|| References: ||1. J. A. Ballas and J. Nevitt. “Using Web Services to Foster Global Collaboration in Sound Design.” Proceedings of the 14th International Conference on Auditory Display, Paris, France (2008).
2. H. Detmold, A. Dick, K. Falkner, D. Munro, A. van den Hangel, and R. Morrison. “MiddleWare for Distributed Video Surveillance.” IEEE Distributed Systems Online. Feb. 2008.
3. H. Detmold, A. Dick, K. Falkner, D. Munro, A. van den Hangel, and R. Morrison. “Scalable surveillance software architecture.” Proceedings of the IEEE International Conference on Advanced Video and Signal-based Surveillance (poster) (2006).
4. N. Dube, H. Bhatt, R. Ramakrishna, K.S. Dasgupta. “Service Oriented Architecture for Satellite Image Processing. “ Proceedings of the 13th International Conference on Advanced Computing and Communications (ADCOM) (2005).|
|Keywords: ||streaming video, streaming audio, analysis algorithms, scalable framework, ISR workflow, business process|
Questions and Answers:
Q: What is the nature of the video? I.E. what kinds of algorithms will be applied to the content?
A: The video could possibly be anything that is or will be used by the DoD in the future. The algorithms could possibly be anything currently used in the DoD and anything that the DoD might use in the future. The focus of this topic is not one type of algorithm or workflow, but a modular framework.
Q: Is it acceptable to respond to a subset of the topic?
A: No, all aspects of the topic should be responded to.
Q: Given the emphasis on workflow, is there a standard workflow language in effect within the DoD?
If not, can OSD suggest an approach that will not require conducting a survey of the forms of workflow in use throughout DoD. Such a survey seems beyond the scope of an SBIR.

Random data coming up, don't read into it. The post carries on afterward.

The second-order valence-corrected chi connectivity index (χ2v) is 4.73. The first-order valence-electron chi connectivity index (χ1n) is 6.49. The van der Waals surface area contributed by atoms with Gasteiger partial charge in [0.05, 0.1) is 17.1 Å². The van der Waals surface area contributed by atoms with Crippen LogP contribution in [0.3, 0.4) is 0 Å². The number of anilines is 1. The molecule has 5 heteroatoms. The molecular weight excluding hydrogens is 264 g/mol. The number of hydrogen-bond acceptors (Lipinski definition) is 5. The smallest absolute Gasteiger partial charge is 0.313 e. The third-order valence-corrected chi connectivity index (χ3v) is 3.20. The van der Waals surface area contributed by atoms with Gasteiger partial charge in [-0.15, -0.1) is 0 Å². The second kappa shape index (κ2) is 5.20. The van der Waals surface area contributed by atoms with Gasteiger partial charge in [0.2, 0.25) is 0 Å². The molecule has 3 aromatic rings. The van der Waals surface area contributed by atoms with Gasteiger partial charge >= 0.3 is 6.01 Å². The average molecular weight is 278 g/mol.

A: The emphasis is on the framework and its modularity/flexibility to produce many varied workflows. There is no standard workflow language in effect or targeted for this SBIR.
The topic states, " Such workflows will be made available for consumption by other analysts. Workflows that are already established, formalized and vetted as business processes will also benefit from this." This statement only indicates that a framework should have some way to store workflows so they may be used again. Many terms have been used for this including, but not limited to, recipe, template, workflow, and orchestration. The mechanism used for doing this is an engineering design decision to be made by the proposer/performer.
Q: Developing a framework allowing "disparate ... ingestion systems, and presentation systems to be integrated..." could require a survey of all such systems. This would seem out of scope for an SBIR. Does a list of such systems exist?
A: A survey of all such systems is not necessary. A general knowledge of such systems is necessary in order to design a sufficiently flexible and extensible framework.
A survey of all such systems would not be very useful and miss the mark on several regards. For instance, new systems will be acquired, designed, and used by the DoD and survey would miss these systems. In addition it is no possible to anticipate the use of legacy systems or systems outside the DoD's control.
Q: The submissions for SBIRs requires choosing one of OSD/AF, OSD/Army, OSD/DARPA or OSD/Navy. Which of these choices applies to this SBIR?
A: For this topic please select OSD/Navy.